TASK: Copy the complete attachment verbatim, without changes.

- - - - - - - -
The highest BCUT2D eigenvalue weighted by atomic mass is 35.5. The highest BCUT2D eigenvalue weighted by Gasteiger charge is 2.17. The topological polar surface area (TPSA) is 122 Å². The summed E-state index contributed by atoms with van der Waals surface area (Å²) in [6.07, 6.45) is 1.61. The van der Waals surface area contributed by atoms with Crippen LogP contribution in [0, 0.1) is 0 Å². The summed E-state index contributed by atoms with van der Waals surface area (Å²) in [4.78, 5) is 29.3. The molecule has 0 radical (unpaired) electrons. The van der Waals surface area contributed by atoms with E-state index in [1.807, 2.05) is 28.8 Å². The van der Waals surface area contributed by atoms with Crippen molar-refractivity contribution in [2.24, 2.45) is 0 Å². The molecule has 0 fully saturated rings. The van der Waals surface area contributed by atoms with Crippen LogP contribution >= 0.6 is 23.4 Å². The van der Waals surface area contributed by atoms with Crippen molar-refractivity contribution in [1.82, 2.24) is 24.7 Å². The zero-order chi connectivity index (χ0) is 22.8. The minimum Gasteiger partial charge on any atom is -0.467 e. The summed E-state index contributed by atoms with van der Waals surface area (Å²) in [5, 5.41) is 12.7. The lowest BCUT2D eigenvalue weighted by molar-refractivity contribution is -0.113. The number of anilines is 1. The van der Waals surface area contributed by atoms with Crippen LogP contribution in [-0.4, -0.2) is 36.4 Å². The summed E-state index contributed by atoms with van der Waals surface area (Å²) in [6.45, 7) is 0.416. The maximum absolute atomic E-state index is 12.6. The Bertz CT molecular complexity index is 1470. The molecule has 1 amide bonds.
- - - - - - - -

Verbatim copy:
The highest BCUT2D eigenvalue weighted by atomic mass is 35.5. The highest BCUT2D eigenvalue weighted by Gasteiger charge is 2.17. The topological polar surface area (TPSA) is 122 Å². The summed E-state index contributed by atoms with van der Waals surface area (Å²) in [6.07, 6.45) is 1.61. The van der Waals surface area contributed by atoms with Crippen LogP contribution in [0, 0.1) is 0 Å². The summed E-state index contributed by atoms with van der Waals surface area (Å²) in [4.78, 5) is 29.3. The molecule has 0 radical (unpaired) electrons. The van der Waals surface area contributed by atoms with E-state index in [1.807, 2.05) is 28.8 Å². The van der Waals surface area contributed by atoms with Crippen molar-refractivity contribution in [2.24, 2.45) is 0 Å². The molecule has 0 fully saturated rings. The van der Waals surface area contributed by atoms with Crippen LogP contribution >= 0.6 is 23.4 Å². The van der Waals surface area contributed by atoms with Crippen molar-refractivity contribution in [1.82, 2.24) is 24.7 Å². The zero-order chi connectivity index (χ0) is 22.8. The minimum Gasteiger partial charge on any atom is -0.467 e. The summed E-state index contributed by atoms with van der Waals surface area (Å²) in [5, 5.41) is 12.7. The lowest BCUT2D eigenvalue weighted by molar-refractivity contribution is -0.113. The number of anilines is 1. The van der Waals surface area contributed by atoms with Crippen LogP contribution in [-0.4, -0.2) is 36.4 Å². The summed E-state index contributed by atoms with van der Waals surface area (Å²) in [6.45, 7) is 0.416. The maximum absolute atomic E-state index is 12.6. The Bertz CT molecular complexity index is 1470. The molecule has 1 amide bonds.